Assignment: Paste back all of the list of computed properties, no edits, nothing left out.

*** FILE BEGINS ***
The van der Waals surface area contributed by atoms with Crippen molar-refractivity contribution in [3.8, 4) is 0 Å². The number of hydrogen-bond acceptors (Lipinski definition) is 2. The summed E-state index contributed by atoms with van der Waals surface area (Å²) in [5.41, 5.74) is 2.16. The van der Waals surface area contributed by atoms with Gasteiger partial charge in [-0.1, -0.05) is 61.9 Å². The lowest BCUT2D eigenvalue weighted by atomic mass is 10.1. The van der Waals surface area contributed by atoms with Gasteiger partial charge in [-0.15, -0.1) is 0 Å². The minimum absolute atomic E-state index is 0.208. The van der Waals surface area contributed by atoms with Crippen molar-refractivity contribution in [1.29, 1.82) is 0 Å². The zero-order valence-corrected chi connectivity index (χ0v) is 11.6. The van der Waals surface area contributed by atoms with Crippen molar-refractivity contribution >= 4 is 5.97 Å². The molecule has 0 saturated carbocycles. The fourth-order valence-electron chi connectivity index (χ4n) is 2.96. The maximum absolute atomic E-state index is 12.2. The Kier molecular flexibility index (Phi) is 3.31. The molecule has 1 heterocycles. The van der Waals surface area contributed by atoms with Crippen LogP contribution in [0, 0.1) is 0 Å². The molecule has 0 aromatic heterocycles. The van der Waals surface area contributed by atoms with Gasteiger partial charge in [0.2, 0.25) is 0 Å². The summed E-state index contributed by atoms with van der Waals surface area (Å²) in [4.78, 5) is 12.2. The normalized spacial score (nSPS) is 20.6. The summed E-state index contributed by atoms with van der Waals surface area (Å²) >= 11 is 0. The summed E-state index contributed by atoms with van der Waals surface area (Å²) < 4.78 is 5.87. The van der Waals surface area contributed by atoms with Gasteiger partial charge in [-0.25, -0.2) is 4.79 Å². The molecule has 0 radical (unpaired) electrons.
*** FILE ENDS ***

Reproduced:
The van der Waals surface area contributed by atoms with Crippen molar-refractivity contribution in [3.8, 4) is 0 Å². The number of hydrogen-bond acceptors (Lipinski definition) is 2. The summed E-state index contributed by atoms with van der Waals surface area (Å²) in [5.41, 5.74) is 2.16. The van der Waals surface area contributed by atoms with Gasteiger partial charge in [-0.1, -0.05) is 61.9 Å². The lowest BCUT2D eigenvalue weighted by atomic mass is 10.1. The van der Waals surface area contributed by atoms with Gasteiger partial charge in [-0.15, -0.1) is 0 Å². The minimum absolute atomic E-state index is 0.208. The van der Waals surface area contributed by atoms with Crippen molar-refractivity contribution in [1.29, 1.82) is 0 Å². The zero-order valence-corrected chi connectivity index (χ0v) is 11.6. The van der Waals surface area contributed by atoms with Crippen molar-refractivity contribution >= 4 is 5.97 Å². The molecule has 0 saturated carbocycles. The fourth-order valence-electron chi connectivity index (χ4n) is 2.96. The maximum absolute atomic E-state index is 12.2. The Kier molecular flexibility index (Phi) is 3.31. The molecule has 1 heterocycles. The van der Waals surface area contributed by atoms with Crippen LogP contribution in [0, 0.1) is 0 Å². The molecule has 0 aromatic heterocycles. The van der Waals surface area contributed by atoms with Gasteiger partial charge in [0.2, 0.25) is 0 Å². The summed E-state index contributed by atoms with van der Waals surface area (Å²) in [4.78, 5) is 12.2. The normalized spacial score (nSPS) is 20.6. The summed E-state index contributed by atoms with van der Waals surface area (Å²) >= 11 is 0. The summed E-state index contributed by atoms with van der Waals surface area (Å²) < 4.78 is 5.87. The van der Waals surface area contributed by atoms with Gasteiger partial charge in [-0.25, -0.2) is 4.79 Å². The molecule has 0 radical (unpaired) electrons.